There are ways to download the film legitimately. For example, it is available on iTunes for $7.99.
In its quest to obtain the identity of those downloading its movie for free, "Dallas Buyers Club" requested court orders to force Internet Service Providers to disclose the information.
The cases were farmed out to several federal judges in Houston and some are permitting a search for Internet addresses. Several "John Does" have settled, according to dismissal notices filed by "Dallas Buyers Club."
Vogt wouldn't say how much he is seeking in settlements, but said he offers to work with the defendants in assessing and collecting payment.
Sometimes children download movies without their parents' permission, he said. Other times, internet addresses are traced to companies because employees are watching the movies while they're at work.
One of the "John Does" named in a Vogt lawsuit is Jim Denison of Magnolia, who represented himself.
The Houston Chronicle could not reach him, for comment, but Denison argued in court filings that "Dallas Buyers Club" failed to take reasonable steps to stop the downloading of unauthorized copies because it did not demand that Internet Service Providers or John Does remove the movie from their servers or computers. Nor did the movie identify actual infringers but relied instead on "the most likely infringer" based on whose name is on the Internet account, he argued.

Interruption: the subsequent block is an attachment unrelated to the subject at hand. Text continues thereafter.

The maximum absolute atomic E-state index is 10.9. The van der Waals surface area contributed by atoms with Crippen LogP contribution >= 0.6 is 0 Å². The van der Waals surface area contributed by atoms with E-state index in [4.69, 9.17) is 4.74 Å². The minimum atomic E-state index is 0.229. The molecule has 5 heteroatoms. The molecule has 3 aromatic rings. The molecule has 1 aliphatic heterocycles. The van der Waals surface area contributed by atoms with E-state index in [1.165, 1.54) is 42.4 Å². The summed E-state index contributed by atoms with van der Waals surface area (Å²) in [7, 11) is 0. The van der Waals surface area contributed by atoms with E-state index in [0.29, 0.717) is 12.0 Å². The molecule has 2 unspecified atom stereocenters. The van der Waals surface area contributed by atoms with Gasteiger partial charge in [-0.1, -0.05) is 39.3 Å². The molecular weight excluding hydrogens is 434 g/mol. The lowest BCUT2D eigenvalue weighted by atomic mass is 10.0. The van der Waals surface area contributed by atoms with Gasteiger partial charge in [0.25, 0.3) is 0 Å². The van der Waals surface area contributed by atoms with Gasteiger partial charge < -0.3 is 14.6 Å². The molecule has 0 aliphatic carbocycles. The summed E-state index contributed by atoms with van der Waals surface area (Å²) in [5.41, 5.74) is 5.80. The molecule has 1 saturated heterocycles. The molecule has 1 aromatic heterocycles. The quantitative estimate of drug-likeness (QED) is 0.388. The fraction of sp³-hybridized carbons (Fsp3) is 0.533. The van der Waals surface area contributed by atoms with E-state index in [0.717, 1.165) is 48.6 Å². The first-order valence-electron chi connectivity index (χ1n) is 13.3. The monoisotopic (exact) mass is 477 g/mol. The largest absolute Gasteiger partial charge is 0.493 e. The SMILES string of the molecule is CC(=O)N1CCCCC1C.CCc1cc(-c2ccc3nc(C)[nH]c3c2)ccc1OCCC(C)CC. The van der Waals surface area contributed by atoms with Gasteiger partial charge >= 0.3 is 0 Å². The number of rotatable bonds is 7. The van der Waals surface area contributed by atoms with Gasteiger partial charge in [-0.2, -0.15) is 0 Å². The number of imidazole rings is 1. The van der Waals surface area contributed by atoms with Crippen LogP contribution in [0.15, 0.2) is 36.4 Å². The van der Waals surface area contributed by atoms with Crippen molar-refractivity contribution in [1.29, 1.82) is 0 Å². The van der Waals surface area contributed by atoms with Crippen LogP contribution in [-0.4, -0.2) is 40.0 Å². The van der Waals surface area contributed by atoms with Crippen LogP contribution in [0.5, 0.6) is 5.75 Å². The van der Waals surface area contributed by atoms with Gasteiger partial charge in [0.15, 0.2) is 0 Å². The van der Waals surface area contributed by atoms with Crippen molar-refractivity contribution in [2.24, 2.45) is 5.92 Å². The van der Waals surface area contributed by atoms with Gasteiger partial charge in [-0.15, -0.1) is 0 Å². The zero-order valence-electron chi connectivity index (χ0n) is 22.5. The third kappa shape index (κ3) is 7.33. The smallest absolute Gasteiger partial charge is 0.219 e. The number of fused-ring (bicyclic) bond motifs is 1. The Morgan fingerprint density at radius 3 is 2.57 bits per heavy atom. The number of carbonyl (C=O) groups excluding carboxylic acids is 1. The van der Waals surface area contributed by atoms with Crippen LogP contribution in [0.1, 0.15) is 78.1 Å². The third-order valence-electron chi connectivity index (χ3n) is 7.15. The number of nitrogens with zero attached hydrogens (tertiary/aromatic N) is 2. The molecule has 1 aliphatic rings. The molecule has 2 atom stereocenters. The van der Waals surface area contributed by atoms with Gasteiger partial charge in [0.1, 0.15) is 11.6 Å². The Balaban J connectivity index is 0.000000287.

"Dallas Buyers Club" has "simply collected public IP addresses, identified who paid for the Internet service (ISP subscriber), and then sued them in an effort to obtain a settlement for thousands of dollars," Denison said in his response to the lawsuit.
In April, U.S. District Judge Melinda Harmon dismissed Denison's case along with several others.
Some of the other cases, however, ran into more immediate obstacles. U.S. District Judge Lynn Hughes quickly shut down the inquiry from the "Dallas Buyers Club" last year, 10 days after receiving the initial complaint.
Hughes criticized the effort for relying "on the trite fictions of John Does" when asked to identify the people it has sued. Instead of providing some context as to who they might be, the movie "listed the Internet addresses for each person in block text – impenetrable by anyone save for a fourteen-year-old with designs to use them," according to Hughes' final opinion issued last year.